AUGUSTA, Maine — An independent lawmaker who has clashed with Gov. Paul LePage in the past will introduce legislation Thursday morning in an effort to censure the governor for “insulting, discourteous or disparaging” comments he has made since taking office, including a now-infamous “Vaseline” reference LePage made last week.

Rep. Joseph Brooks, I-Winterport, told the Bangor Daily News late Wednesday night that he intends to bring his proposal to the House floor when the Legislature reconvenes Thursday morning. Under the terms of Brooks’ resolve, the Legislature’s Judiciary Committee would “investigate the comments made publicly by Gov. Paul R. LePage to determine whether those comments are actionable.”

Several members of Republican and Democratic leadership said that Brooks’ proposal would be an unnecessary distraction for the Legislature and may not be legal.

A draft of Brooks’ joint order requests that the Legislature’s Judiciary Committee investigate comments “including, but not limited to, the remarks made by the governor to the press on Thursday, June 20, 2013 and those that have brought national attention to Maine in an unflattering or embarrassing manner.”

LePage has made state and national headlines consistently for his gruff and at time inflammatory demeanor, though Brooks said the governor’s comments last Thursday about Sen. Troy Jackson, D-Allagash, were what prompted him to advance his proposal. LePage, who was reacting to criticisms from Jackson, said the lawmaker has a “black heart” and should go back into the woods and cut trees “and let someone with a brain come down here and do some good work.” But the comment that has been circulated throughout Maine and across the country was that Jackson “claims to be for the people but he’s the first one to give it to the people without providing Vaseline.”

LePage on Friday apologized for offending anyone but doubled down on his criticism of Jackson.

“It was never my intent to ever, ever suggest that the loggers of the state of Maine are in the same league as Troy Jackson,” said LePage. “I owe that apology. … it wasn’t meant to offend anybody.”

Brooks clashed with LePage at the beginning of the legislative session during a meeting between the governor and three independent lawmakers from the House. Brooks told the Bangor Daily News at the time that LePage called the lawmakers “idiots,” swore and slammed his fists on the table.

Brooks said Wednesday that his research has failed to find any example of members of any state-level legislature censuring a member of the executive branch, though there are several examples of legislative bodies censuring their own members.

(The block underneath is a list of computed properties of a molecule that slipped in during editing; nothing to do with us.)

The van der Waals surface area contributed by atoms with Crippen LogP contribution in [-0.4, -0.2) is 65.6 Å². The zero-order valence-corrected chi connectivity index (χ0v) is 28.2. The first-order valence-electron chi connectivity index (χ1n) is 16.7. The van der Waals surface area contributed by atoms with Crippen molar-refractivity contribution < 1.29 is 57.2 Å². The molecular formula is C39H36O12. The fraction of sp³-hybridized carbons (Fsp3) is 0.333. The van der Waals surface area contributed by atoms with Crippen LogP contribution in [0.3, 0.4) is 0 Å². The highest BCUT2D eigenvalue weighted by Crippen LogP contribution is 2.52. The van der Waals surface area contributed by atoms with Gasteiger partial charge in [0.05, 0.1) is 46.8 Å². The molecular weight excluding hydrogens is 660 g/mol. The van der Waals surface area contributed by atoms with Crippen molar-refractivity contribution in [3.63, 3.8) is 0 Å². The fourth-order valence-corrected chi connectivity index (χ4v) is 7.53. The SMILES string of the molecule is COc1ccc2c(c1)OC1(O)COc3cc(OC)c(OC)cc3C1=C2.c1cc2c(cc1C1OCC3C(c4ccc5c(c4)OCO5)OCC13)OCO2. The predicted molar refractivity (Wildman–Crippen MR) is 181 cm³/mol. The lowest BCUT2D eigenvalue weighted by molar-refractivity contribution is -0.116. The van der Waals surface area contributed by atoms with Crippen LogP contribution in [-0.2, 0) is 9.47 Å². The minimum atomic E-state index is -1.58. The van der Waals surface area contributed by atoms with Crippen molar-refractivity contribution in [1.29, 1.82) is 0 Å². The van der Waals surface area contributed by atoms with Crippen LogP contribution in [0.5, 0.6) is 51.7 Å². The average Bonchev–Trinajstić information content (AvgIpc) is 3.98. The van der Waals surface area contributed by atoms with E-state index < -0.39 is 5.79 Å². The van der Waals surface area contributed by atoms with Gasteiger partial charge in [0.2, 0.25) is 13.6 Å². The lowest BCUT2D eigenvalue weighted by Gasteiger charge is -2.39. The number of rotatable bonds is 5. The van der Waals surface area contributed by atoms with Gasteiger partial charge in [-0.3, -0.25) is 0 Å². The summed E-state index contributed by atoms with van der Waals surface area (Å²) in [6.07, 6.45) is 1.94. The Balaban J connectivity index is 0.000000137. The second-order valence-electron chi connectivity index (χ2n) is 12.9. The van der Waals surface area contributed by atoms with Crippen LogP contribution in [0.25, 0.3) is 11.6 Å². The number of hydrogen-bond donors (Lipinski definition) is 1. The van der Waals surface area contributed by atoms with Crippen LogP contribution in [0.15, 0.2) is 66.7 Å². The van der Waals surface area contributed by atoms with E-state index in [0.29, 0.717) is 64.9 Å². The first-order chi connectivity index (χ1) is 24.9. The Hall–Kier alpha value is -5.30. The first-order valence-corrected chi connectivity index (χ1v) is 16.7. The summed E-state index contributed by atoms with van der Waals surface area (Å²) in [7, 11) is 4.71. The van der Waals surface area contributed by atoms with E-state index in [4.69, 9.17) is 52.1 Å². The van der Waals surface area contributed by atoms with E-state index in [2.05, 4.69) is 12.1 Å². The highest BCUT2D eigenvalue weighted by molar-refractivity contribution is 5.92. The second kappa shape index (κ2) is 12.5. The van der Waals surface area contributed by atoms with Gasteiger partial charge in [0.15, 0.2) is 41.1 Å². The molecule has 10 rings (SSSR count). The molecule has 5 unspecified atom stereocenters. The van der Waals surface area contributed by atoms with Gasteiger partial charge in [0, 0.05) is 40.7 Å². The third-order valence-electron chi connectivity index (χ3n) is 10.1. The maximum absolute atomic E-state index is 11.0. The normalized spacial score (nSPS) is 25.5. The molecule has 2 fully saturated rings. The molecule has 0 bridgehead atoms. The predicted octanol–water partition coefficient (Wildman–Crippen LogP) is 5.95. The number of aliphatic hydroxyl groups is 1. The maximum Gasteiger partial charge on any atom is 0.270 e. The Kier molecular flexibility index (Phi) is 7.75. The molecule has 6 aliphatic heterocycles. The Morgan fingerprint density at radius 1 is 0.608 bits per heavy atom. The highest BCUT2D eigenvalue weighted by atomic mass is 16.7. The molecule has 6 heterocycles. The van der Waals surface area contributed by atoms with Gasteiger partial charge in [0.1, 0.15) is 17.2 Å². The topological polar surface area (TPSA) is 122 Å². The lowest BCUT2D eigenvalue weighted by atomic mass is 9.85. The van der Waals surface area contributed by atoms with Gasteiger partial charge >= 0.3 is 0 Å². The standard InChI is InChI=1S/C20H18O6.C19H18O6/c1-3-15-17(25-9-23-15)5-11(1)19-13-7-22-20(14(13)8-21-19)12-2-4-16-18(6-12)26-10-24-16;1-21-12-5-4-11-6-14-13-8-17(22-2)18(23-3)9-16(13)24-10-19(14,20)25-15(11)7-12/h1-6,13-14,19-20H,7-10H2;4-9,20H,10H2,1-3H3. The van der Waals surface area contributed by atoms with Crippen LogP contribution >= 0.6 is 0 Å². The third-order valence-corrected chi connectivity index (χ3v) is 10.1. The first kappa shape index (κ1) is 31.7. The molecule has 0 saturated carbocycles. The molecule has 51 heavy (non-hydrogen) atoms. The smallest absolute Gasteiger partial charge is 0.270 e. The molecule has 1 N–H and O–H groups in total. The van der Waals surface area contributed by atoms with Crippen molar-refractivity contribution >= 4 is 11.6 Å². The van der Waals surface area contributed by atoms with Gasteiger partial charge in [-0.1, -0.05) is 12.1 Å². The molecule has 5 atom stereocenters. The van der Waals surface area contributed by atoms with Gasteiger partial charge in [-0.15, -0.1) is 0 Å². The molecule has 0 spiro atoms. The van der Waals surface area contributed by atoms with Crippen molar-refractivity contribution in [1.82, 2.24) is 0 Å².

“I want the Legislature to take a position in this and the things that have been said over the past two years of his administration,” said Brooks. “To me [the Vaseline comment] is the most derogatory thing he could have said because it references a sexual act. It had a dramatic impact over the decorum in this state’s government. It has really tainted the work of the Legislature and embarrassed the state of Maine.”

Brooks said he wants an apology from LePage but has no interest in forcing the governor to leave office by impeachment. Brooks said he has little support garnered so far but hoped that would change Thursday when he introduces the proposal on the House floor.

Several legislative leaders said they don’t support the concept and Jackson declined to comment.

Assistant House Majority Leader Jeff McCabe, D-Skowhegan, said he saw Brooks’ proposal as a distraction on a day when Democrats were celebrating the override of LePage’s veto of a two-year state budget bill.

“We’re trying not to be distracted by the chief executive,” said McCabe. “Today was a great day with the veto override … and we just passed a sweeping energy bill that will create a lot of jobs for our constituents.”

Rep. Adam Goode, D-Bangor, agreed.

“The governor says a lot of things that get people upset, but I’m here to pass good policies,” said Goode. “Frankly, I’m more concerned with the governor’s policies than the things he says.”

Assistant Senate Minority Leader Roger Katz, R-Augusta, who published an opinion column in the Bangor Daily News on Wednesday that was critical of LePage’s rhetoric, said he also doesn’t support any effort to censure the governor.

“It’s dangerous to set a precedent of the Legislature interfering in a formal way,” said Katz.

House Minority Leader Kenneth Fredette, R-Newport, and Senate Minority Leader Michael Thibodeau, R-Winterport, also said they don’t support a censure.

“The governor has apologized for anything he said that was offensive,” said Thibodeau. “I think it’s unfortunate that anyone would chose to grandstand in this fashion.”

Ericka Dodge, a spokeswoman for Senate President Justin Alfond, D-Portland, said Alfond does not support Brooks’ proposal, but Brooks said he expects some supporters to surface on Thursday.

“Tomorrow we’ll find out,” said Brooks on Wednesday night. “I suspect that some may speak and a number of people will vote for this.”

Christopher Cousins

Christopher Cousins has worked as a journalist in Maine for more than 15 years and covered state government for numerous media organizations before joining the Bangor Daily News in 2009.